While meeting up in Mabel's apartment, Charles, Oliver, and Mabel start to hear Bunny's voice coming through the vent that leads to her apartment. But she's dead. Right? Well, kind of; her spirit—and voice—lives on through someone else.
Wanting to figure out what's causing all the ruckus, the trio decides to tunnel through the air vents and into Bunny's apartment, where they find her foul-mouthed parrot, Mrs. Gambolini, to be the one speaking like her owner. While in her apartment, they decide to snoop around and remove all evidence that could implicate them, which includes a slew of rude messages that Oliver sent to her. However, while inside, residents Uma Heller (Jackie Hoffman) and Howard Morris (Michael Cyril Creighton) open her door and walk in, as Uma is hoping to take with her a noteworthy (and semi-pornographic) painting of Bunny's.
They run into Bunny's bedroom and hide in the closet, though the footsteps get closer and closer as the painting is hanging up in the bedroom. But when Uma and Howard walk in, there's an empty space where the painting should be. The two leave shortly after, though while hiding in the closet, Mabel makes a discovery: there's an elevator hidden behind Bunny's wide array of fur coats that leads down to the back of the Arconia by the dumpsters.
After this discovery, Charles heads back up to his apartment and discovers that the painting is now hanging up in his apartment. Who is toting around this massive painting from room to room constantly? After telling Oliver and Mabel about this, they decide to pull off a little switcheroo. Here's the plan: Oliver and Mabel will bring the painting to Charles, who will be waiting for them outside of the elevator that leads to Bunny's closet. He'll sneak the painting back into the apartment and onto Bunny's wall while everyone's gathered for her memorial.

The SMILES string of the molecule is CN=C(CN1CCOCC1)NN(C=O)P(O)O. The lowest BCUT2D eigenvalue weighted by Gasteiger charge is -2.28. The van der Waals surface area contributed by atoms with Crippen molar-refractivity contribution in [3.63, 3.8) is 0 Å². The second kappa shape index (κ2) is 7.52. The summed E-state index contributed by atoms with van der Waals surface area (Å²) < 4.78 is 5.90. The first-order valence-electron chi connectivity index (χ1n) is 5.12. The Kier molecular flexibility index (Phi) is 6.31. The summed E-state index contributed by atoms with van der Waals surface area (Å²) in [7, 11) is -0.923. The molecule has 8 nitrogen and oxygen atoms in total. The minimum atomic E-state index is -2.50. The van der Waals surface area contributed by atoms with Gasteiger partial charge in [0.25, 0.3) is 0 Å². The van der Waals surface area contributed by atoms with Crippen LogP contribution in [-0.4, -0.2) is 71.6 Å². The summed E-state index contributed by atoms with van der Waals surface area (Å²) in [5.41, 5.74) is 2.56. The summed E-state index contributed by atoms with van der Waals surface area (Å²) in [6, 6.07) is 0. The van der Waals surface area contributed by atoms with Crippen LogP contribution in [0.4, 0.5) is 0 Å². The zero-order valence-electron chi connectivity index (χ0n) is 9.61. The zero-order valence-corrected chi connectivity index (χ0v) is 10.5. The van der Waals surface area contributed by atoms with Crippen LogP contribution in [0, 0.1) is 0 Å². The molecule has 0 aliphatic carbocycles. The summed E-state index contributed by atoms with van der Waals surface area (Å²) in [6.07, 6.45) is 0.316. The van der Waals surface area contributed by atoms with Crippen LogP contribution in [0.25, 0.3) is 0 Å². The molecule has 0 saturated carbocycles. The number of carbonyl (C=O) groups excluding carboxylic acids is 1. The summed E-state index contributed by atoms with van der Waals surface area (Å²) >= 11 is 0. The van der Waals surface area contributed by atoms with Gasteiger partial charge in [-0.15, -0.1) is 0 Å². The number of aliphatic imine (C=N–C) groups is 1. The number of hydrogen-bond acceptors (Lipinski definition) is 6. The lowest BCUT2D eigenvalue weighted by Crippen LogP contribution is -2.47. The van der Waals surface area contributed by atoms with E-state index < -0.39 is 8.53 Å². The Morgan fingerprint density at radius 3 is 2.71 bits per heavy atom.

Oh, yeah. There's a memorial for Bunny. With her gone, it only seemed right for the residents of the Arconia to throw a small memorial to remember their often-times divisive and rude board president. But at the gathering, a new figure comes front-and-center, ready to sniff out who murdered her daughter, Bunny. And that, my friends, is a face that we haven't seen in quite a while on the big screen: Shirley MacLaine. She's playing Leonora Folger, Bunny's mother, who has a long past with the Arconia and knows quite a bit about the history of the building and its residents.
Through her, we're able to learn a few things about the painting. It turns out that it's actually depicting Charles' father with a semi-nude woman, and the painting was done by Rose Cooper, whom his father was having an affair with. Cooper also lived across the street from the Arconia years ago. But okay, back to the story.
When it comes time for the scheme to go down, Charles gets locked outside of the door to the elevator by the apartment building's dumpsters, leaving him, Oliver, and Mabel out in the open with the stolen painting. As other people start to head over to the dumpsters, they have to hide the painting between those very dumpsters, hoping to retrieve it later. However, upon returning, the painting is (of course) gone.
While visiting Schumer's penthouse apartment to talk about the proposed series, Oliver notices—while Schumer poorly plays away on the bassoon—that the painting is hanging up in her apartment, as she apparently found it in the dumpster. However, later on when Oliver, Charles, Mabel, and Leonora head up to Schumer's apartment, Leonora proclaims that the painting in her apartment is not the original—it's a dupe.
Now that we know the painting that's being moved from room to room is a fake, Charles, Oliver, and Mabel are left with quite a bit up in the air with regard to their investigation. However, we're given five final words to end off the second episode, and they happen to come straight from the beak of Bunny's parrot (which has now taken up residence in Oliver's apartment).
"I know who did it."